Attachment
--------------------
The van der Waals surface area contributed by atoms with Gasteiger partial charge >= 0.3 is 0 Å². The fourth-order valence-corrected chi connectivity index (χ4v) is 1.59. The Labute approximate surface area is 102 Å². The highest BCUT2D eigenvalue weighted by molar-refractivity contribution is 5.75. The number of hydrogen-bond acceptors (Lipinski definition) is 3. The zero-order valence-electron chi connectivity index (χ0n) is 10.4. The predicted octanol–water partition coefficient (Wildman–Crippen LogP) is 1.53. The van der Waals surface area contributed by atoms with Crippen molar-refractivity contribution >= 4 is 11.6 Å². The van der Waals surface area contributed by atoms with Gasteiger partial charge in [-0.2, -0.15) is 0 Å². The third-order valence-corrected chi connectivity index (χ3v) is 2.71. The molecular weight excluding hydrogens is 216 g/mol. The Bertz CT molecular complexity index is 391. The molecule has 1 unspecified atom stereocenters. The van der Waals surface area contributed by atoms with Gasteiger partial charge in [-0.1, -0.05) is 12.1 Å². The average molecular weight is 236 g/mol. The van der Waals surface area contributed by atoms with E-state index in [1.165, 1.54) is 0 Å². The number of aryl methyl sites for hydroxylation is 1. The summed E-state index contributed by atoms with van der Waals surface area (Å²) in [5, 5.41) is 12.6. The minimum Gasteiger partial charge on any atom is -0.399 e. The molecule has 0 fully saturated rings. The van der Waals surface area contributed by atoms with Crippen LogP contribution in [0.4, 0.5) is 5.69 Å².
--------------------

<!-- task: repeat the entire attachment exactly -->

The van der Waals surface area contributed by atoms with Gasteiger partial charge >= 0.3 is 0 Å². The fourth-order valence-corrected chi connectivity index (χ4v) is 1.59. The Labute approximate surface area is 102 Å². The highest BCUT2D eigenvalue weighted by molar-refractivity contribution is 5.75. The number of hydrogen-bond acceptors (Lipinski definition) is 3. The zero-order valence-electron chi connectivity index (χ0n) is 10.4. The predicted octanol–water partition coefficient (Wildman–Crippen LogP) is 1.53. The van der Waals surface area contributed by atoms with Crippen molar-refractivity contribution >= 4 is 11.6 Å². The van der Waals surface area contributed by atoms with Gasteiger partial charge in [-0.2, -0.15) is 0 Å². The third-order valence-corrected chi connectivity index (χ3v) is 2.71. The molecular weight excluding hydrogens is 216 g/mol. The Bertz CT molecular complexity index is 391. The molecule has 1 unspecified atom stereocenters. The van der Waals surface area contributed by atoms with Gasteiger partial charge in [-0.1, -0.05) is 12.1 Å². The average molecular weight is 236 g/mol. The van der Waals surface area contributed by atoms with E-state index in [1.165, 1.54) is 0 Å². The number of aryl methyl sites for hydroxylation is 1. The summed E-state index contributed by atoms with van der Waals surface area (Å²) in [5, 5.41) is 12.6. The minimum Gasteiger partial charge on any atom is -0.399 e. The molecule has 0 fully saturated rings. The van der Waals surface area contributed by atoms with Crippen LogP contribution in [0.4, 0.5) is 5.69 Å².